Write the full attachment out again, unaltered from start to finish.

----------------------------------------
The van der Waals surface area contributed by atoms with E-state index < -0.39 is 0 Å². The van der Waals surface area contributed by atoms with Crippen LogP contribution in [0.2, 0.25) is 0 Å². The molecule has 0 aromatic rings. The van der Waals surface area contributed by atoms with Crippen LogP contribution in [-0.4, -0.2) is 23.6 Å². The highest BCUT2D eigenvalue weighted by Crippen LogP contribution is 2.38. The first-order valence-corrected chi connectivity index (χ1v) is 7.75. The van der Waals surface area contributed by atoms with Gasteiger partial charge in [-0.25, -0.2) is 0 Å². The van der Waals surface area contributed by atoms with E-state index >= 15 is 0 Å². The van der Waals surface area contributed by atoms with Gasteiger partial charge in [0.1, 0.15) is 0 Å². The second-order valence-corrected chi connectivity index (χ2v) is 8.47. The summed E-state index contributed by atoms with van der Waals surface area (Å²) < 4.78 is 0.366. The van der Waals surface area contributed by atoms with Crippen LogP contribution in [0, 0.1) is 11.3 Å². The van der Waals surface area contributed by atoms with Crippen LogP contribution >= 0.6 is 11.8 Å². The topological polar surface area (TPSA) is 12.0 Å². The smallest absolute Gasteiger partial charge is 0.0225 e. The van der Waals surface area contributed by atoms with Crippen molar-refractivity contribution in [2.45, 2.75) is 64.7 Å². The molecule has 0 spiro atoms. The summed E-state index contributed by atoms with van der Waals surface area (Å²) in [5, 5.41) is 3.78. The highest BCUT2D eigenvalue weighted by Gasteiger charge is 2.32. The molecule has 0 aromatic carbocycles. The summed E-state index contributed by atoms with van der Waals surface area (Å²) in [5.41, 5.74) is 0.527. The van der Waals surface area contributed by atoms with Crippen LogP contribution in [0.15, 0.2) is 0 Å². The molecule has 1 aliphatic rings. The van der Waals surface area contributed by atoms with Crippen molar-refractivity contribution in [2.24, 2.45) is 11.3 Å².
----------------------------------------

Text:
The van der Waals surface area contributed by atoms with E-state index < -0.39 is 0 Å². The van der Waals surface area contributed by atoms with Crippen LogP contribution in [0.2, 0.25) is 0 Å². The molecule has 0 aromatic rings. The van der Waals surface area contributed by atoms with Crippen LogP contribution in [-0.4, -0.2) is 23.6 Å². The highest BCUT2D eigenvalue weighted by Crippen LogP contribution is 2.38. The first-order valence-corrected chi connectivity index (χ1v) is 7.75. The van der Waals surface area contributed by atoms with Gasteiger partial charge in [-0.25, -0.2) is 0 Å². The van der Waals surface area contributed by atoms with E-state index >= 15 is 0 Å². The van der Waals surface area contributed by atoms with Gasteiger partial charge in [0.1, 0.15) is 0 Å². The second-order valence-corrected chi connectivity index (χ2v) is 8.47. The summed E-state index contributed by atoms with van der Waals surface area (Å²) < 4.78 is 0.366. The van der Waals surface area contributed by atoms with Crippen LogP contribution in [0, 0.1) is 11.3 Å². The van der Waals surface area contributed by atoms with Crippen LogP contribution >= 0.6 is 11.8 Å². The topological polar surface area (TPSA) is 12.0 Å². The smallest absolute Gasteiger partial charge is 0.0225 e. The van der Waals surface area contributed by atoms with Crippen molar-refractivity contribution in [2.45, 2.75) is 64.7 Å². The molecule has 0 spiro atoms. The summed E-state index contributed by atoms with van der Waals surface area (Å²) in [5, 5.41) is 3.78. The highest BCUT2D eigenvalue weighted by Gasteiger charge is 2.32. The molecule has 0 aromatic carbocycles. The summed E-state index contributed by atoms with van der Waals surface area (Å²) in [5.41, 5.74) is 0.527. The van der Waals surface area contributed by atoms with Crippen LogP contribution in [0.15, 0.2) is 0 Å². The molecule has 1 aliphatic rings. The van der Waals surface area contributed by atoms with Crippen molar-refractivity contribution in [2.24, 2.45) is 11.3 Å².